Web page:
Not only is this time consuming, but also requires remembering a huge amount of information. Employees can access documents about new initiatives online, but getting them to spend time learning (and remembering) this information has proved difficult.

SAP implemented a gamified application called Roadwarrior to motivate sales reps. The app offers a multiple-choice type game where sales reps can compete against other sales reps to become leaders in their areas of expertise. This game covers SAP's latest technology innovations and mimics a typical pre-call planning meeting with a customer.

Competition has always been an important part of driving sales success. Most sales organizations hold sales contests and make commission a core part of compensation. Gamification takes this competitive spirit but spreads it throughout the sales process to equip reps with the information they need to close deals.

Adoption of new technology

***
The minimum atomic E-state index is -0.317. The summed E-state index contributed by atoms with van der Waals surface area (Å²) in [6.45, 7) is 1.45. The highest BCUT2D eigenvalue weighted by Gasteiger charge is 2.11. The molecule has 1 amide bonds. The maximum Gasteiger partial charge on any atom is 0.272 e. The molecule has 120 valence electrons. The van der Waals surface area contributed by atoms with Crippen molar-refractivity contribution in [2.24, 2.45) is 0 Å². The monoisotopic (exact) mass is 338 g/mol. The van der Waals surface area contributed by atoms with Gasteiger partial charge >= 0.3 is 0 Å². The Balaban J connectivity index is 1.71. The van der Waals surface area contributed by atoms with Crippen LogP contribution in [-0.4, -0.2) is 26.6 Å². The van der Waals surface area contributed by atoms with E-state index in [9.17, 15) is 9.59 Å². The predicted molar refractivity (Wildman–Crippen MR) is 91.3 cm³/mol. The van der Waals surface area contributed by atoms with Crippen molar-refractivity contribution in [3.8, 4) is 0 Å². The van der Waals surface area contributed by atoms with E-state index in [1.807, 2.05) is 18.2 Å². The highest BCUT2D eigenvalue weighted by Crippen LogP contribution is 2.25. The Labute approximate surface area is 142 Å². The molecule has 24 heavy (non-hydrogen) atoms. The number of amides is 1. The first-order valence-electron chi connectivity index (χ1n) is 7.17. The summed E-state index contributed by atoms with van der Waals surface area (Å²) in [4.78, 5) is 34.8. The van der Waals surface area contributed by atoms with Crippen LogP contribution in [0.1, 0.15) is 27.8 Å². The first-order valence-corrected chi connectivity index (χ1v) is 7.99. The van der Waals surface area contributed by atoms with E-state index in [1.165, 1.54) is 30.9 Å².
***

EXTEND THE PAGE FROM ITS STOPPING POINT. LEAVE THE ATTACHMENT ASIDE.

Businesses spend large amounts of money on new software because they believe it will improve productivity and make workflows more efficient. However, that vision only holds true if employees actually use that software.

Unfortunately, getting employee buy-in is not as simple as implementing the technology and saying "go." Businesses have to be proactive about driving adoption and have a clear plan in place to get the most out of their investment.

This is why MessageOps gamified its Office 365 Adoption platform. By completing "missions" team members are able to earn badges, as well as receive prizes and recognition across the entire company. The platform also includes a leaderboard displaying top leaders. This makes the transition more fun and engaging, and motivates employees to invest their time and mental energy in embracing the new technology.

Whatever are your engagement goals, gamification can help. Don't miss out on the opportunities to supercharge the productivity and creativity of your team by making their day-to-day tasks more fun.

Chris Pyle

President & CEO, Champion Solutions Group

Christopher Pyle, President & CEO for Champion Solutions Group, began his career with Champion as a sales representative in 1986. It’s his vision and innovativeness that catapulted Champion up the ranks to become a $100 million organization and one of the most respected solution providers amongst top technology manufacturers including IBM, Microsoft, VMware, and NetApp.